Looking for an Italian restaurant in Rhode Island? Do you want red sauce, homestyle, freestyle, inexpensive or fine dining? Should it be a ristorante or a pizzeria? Is Federal Hill the only place to find the best?
When it comes to Italian dining, there are so many questions. But there shouldn’t be. Rhode Island is blessed with many and all told, they suit every taste. Some bring you back to a long-ago era. Others push you into a more modern way to eat. A special one can transport you to another world.
Favorite restaurants are a very personal thing. For some, the choices can be tied up in location. A neighborhood place always has a leg up against the competition. For others, it’s the nostalgia that draws them back time and time again. The right price and portion size are vital to some. It’s their hard-earned money after all.
But if I’m being dispassionate to fairly compile a list, I need to consider all those things.
In the end, when I remember these 11 Italian restaurants, they offered not just a delicious meal, but a sense of place.
The best of Italian-American dishes are on the menu at Vanda Cucina, 1 Centerville Rd, Warwick, (401) 921-3144, vandacucina.com. Executive chef Gina Pezza’s excellent menu was built from owner Dino Passaretta’s memory of his mother’s cooking. You’ll find fusilli, caramelized onions and tender braised duck inspired by game stews. Creamy polenta is served as an appetizer with wild mushrooms and arugula and with a perfect pork chop. Olive oil cake is the perfect ending.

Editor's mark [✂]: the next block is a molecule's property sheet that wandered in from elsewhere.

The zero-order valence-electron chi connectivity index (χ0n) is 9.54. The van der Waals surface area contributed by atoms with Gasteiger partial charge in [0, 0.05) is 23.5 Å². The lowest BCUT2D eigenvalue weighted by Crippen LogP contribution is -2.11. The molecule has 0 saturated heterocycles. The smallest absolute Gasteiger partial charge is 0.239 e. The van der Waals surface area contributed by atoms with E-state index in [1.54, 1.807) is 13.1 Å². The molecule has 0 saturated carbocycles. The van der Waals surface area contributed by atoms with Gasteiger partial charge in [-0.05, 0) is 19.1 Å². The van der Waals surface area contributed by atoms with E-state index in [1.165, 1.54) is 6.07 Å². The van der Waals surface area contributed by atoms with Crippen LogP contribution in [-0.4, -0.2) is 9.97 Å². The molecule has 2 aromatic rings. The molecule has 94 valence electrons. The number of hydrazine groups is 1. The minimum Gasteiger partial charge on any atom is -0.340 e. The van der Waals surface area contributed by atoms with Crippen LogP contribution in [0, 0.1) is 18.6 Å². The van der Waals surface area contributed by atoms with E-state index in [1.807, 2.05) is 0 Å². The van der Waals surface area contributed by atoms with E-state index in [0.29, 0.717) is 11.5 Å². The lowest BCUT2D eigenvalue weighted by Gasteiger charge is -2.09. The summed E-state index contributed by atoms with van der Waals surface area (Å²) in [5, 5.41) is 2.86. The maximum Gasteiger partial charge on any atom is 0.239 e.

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When you crave tripe and fried smelts
If you grew up loving baccala, fried smelts and tripe, chances are you still crave them. But those who cooked them for you may be gone.
Mike’s Kitchen in the Tabor-Franchi VFW Post 2396, 170 Randall St., Cranston, (401) 946-5320, on Facebook, serves the foods that people of a certain age grew up with. You’ll find lots of Italian favorites made from family recipes that people no longer make at home. But there are also comfort dishes including meatball grinders and pastas including gnocchi. Chef Mike Lepizzera is gone but his family keeps the cuisine alive.
Creative Italian with a Rhode Island touch
Downtown Providence’s Rosalina, 50 Aborn St., (401) 270-7330, eatatrosalina.com, is an intimate spot that blends the most modern of Italian dishes with a taste of Rhode Island. Owner Lauren Lynch’s signature appetizer, the Pizzette Fritte, is a homage to doughboys with a piece of perfectly fried dough topped with pomodoro sauce, pecorino romano cheese, scallions and olive oil. Veal and Sweet Peas updates a classic. Beautiful Branzino is on the menu for seafood lovers as is squid ink spaghetti.
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Homestyle dining or to go
Angelo’s Civita Farnese Restaurant, 141 Atwells Ave., Providence, (401) 621-8171, angelosri.com, is the place you can bring a good size group to dine in one of their very large booths, cozy up with a friend, pick up takeout or get your dinner delivered. No matter the style of dining, you will find foods that taste like Mom made, if she was a great cook. All the classic sauces are here for your favorite macaroni as is veal and peppers (a classic) and all your Parm sandwiches. This is a people pleasing menu. Anyplace where they have been serving meatball and fries for nearly a century, is fine by me.
Consistently classic in Providence
They can change chefs and redecorate, but Camille’s Restaurant, 71 Bradford St., Providence, (401) 751-4812, camillesonthehill.com, stays the same with some of the best of classic Italian dishes. You’d think that after more than 100 years, Camille’s would let its guard down — but the great ones never do. And they still open for lunch and dinner at a time many restaurants have cut their hours. From the lineup of Frutti di Mare seafood dishes, veal and chicken entrees and the Rhode Island official appetizer Calamari Fritti, the food delivers a perfectly, satisfying meal.